When the words don’t want to flow, a word sprint can help. Here’s how they work:
- Set a timer for 15-30 minutes.
- Write as fast as you can without breaks or backspacing until the timer goes off.
- Repeat whenever you want!
For writers short on time, regardless of fiction or non-fiction form, word sprints challenge you to focus on output and work those cobwebs out. Freeflow writing without criticizing yourself forces you to concentrate on your story, remembering that revision comes later.
It doesn’t have to be perfect. It shouldn’t be if you’re in the first draft stage, either. You can compete with friends or use the NaNoWordSprints Twitter account to keep you accountable. Or just do it on your own.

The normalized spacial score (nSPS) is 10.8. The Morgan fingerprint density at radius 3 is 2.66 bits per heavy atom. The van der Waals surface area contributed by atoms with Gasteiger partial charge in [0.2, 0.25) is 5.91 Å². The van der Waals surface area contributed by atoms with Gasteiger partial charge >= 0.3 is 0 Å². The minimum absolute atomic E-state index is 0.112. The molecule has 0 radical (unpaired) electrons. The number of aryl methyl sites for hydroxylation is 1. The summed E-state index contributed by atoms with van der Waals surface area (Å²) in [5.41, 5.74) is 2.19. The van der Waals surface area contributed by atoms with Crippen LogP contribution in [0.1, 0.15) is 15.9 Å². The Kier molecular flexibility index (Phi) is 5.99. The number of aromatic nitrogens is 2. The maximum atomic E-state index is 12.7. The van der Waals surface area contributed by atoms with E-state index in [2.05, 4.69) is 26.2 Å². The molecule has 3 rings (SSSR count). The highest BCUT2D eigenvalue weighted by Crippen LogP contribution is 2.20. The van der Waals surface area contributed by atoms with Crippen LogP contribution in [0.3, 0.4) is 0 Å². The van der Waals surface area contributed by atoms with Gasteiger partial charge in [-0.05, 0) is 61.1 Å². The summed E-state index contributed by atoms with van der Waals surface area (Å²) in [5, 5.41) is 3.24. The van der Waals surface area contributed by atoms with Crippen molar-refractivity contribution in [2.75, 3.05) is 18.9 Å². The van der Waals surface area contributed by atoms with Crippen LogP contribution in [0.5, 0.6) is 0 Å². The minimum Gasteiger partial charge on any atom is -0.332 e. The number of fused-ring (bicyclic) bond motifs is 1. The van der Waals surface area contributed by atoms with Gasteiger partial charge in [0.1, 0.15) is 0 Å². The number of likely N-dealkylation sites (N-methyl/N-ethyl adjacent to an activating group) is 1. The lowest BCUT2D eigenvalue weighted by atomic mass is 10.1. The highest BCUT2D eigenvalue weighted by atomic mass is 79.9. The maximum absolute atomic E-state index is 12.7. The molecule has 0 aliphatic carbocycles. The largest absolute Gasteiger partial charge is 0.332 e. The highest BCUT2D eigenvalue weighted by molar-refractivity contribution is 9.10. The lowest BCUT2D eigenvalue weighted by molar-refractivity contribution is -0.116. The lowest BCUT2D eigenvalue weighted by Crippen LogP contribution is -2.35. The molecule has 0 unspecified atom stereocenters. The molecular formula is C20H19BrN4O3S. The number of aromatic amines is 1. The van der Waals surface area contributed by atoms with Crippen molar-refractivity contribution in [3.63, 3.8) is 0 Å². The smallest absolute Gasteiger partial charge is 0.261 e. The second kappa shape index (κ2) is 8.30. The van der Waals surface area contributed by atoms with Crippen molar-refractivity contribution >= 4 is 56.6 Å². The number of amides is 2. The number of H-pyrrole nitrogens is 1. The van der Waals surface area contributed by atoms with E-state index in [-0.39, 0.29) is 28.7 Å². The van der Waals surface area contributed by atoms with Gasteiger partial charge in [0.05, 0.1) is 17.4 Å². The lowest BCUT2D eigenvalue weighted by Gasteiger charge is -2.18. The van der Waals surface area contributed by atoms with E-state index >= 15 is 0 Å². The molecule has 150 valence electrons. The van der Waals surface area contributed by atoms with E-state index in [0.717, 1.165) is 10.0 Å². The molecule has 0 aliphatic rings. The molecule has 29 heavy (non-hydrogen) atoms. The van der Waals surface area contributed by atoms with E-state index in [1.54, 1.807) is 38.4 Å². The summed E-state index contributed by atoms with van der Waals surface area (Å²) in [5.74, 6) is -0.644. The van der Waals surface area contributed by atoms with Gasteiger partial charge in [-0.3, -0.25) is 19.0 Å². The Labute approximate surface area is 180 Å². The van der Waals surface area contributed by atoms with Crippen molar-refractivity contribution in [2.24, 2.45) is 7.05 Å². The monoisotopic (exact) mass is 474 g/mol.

Word sprints originated from the NaNoWriMo event, an annual competition celebrating National Novel Writing Month. But you don’t have to write a novel to participate in sprints. Simply adapt them to your needs and write. I enjoy them because it forces me to work on my main work-in-progress without self-editing and ongoing critique. I won’t look at any of my sprint-work until much later. The only thing I double-check is that my sprint pieces flow together, since I’m using them for my book (picking up where I left off from my last sprint). But you don’t have to do that! A sprint’s beauty is in its flexibility.
Feel free to check back in and let me know if you sprinted! I hope you enjoy today’s challenge–check back next week for another one.